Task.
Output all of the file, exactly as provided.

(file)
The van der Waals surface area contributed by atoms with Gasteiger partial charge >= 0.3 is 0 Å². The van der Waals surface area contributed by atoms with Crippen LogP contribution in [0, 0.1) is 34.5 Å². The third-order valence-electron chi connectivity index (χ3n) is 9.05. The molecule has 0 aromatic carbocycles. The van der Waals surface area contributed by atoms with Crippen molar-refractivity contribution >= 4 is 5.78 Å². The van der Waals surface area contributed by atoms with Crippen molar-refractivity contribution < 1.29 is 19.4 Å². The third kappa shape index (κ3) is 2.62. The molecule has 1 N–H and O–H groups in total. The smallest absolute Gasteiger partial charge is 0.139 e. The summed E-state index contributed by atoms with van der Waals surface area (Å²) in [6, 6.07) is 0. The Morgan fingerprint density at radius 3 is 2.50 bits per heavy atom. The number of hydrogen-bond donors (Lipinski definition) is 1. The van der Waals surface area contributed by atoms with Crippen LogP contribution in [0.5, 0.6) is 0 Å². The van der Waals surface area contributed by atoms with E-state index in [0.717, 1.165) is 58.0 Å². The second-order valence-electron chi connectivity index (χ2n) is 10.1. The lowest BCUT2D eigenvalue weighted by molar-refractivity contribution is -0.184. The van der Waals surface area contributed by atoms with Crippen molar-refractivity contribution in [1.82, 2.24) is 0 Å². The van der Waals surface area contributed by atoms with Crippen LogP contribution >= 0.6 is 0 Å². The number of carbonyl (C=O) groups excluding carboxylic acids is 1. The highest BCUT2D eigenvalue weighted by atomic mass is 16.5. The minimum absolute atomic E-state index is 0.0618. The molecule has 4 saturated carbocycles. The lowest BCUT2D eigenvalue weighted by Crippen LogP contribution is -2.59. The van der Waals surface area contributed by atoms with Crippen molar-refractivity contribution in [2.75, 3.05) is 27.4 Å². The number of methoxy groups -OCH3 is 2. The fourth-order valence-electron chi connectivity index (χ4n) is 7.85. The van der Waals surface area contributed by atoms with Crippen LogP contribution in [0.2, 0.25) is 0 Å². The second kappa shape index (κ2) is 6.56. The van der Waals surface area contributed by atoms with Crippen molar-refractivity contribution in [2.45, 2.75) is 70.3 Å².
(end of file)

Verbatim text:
The van der Waals surface area contributed by atoms with Gasteiger partial charge >= 0.3 is 0 Å². The van der Waals surface area contributed by atoms with Crippen LogP contribution in [0, 0.1) is 34.5 Å². The third-order valence-electron chi connectivity index (χ3n) is 9.05. The molecule has 0 aromatic carbocycles. The van der Waals surface area contributed by atoms with Crippen molar-refractivity contribution >= 4 is 5.78 Å². The van der Waals surface area contributed by atoms with Crippen molar-refractivity contribution < 1.29 is 19.4 Å². The third kappa shape index (κ3) is 2.62. The molecule has 1 N–H and O–H groups in total. The smallest absolute Gasteiger partial charge is 0.139 e. The summed E-state index contributed by atoms with van der Waals surface area (Å²) in [6, 6.07) is 0. The Morgan fingerprint density at radius 3 is 2.50 bits per heavy atom. The number of hydrogen-bond donors (Lipinski definition) is 1. The van der Waals surface area contributed by atoms with Crippen LogP contribution in [0.5, 0.6) is 0 Å². The van der Waals surface area contributed by atoms with E-state index in [0.717, 1.165) is 58.0 Å². The second-order valence-electron chi connectivity index (χ2n) is 10.1. The lowest BCUT2D eigenvalue weighted by molar-refractivity contribution is -0.184. The van der Waals surface area contributed by atoms with Crippen molar-refractivity contribution in [1.82, 2.24) is 0 Å². The van der Waals surface area contributed by atoms with Crippen LogP contribution >= 0.6 is 0 Å². The number of carbonyl (C=O) groups excluding carboxylic acids is 1. The highest BCUT2D eigenvalue weighted by atomic mass is 16.5. The minimum absolute atomic E-state index is 0.0618. The molecule has 4 saturated carbocycles. The lowest BCUT2D eigenvalue weighted by Crippen LogP contribution is -2.59. The van der Waals surface area contributed by atoms with Crippen molar-refractivity contribution in [2.75, 3.05) is 27.4 Å². The number of methoxy groups -OCH3 is 2. The fourth-order valence-electron chi connectivity index (χ4n) is 7.85. The van der Waals surface area contributed by atoms with Crippen LogP contribution in [0.2, 0.25) is 0 Å². The second kappa shape index (κ2) is 6.56. The van der Waals surface area contributed by atoms with Crippen molar-refractivity contribution in [2.45, 2.75) is 70.3 Å².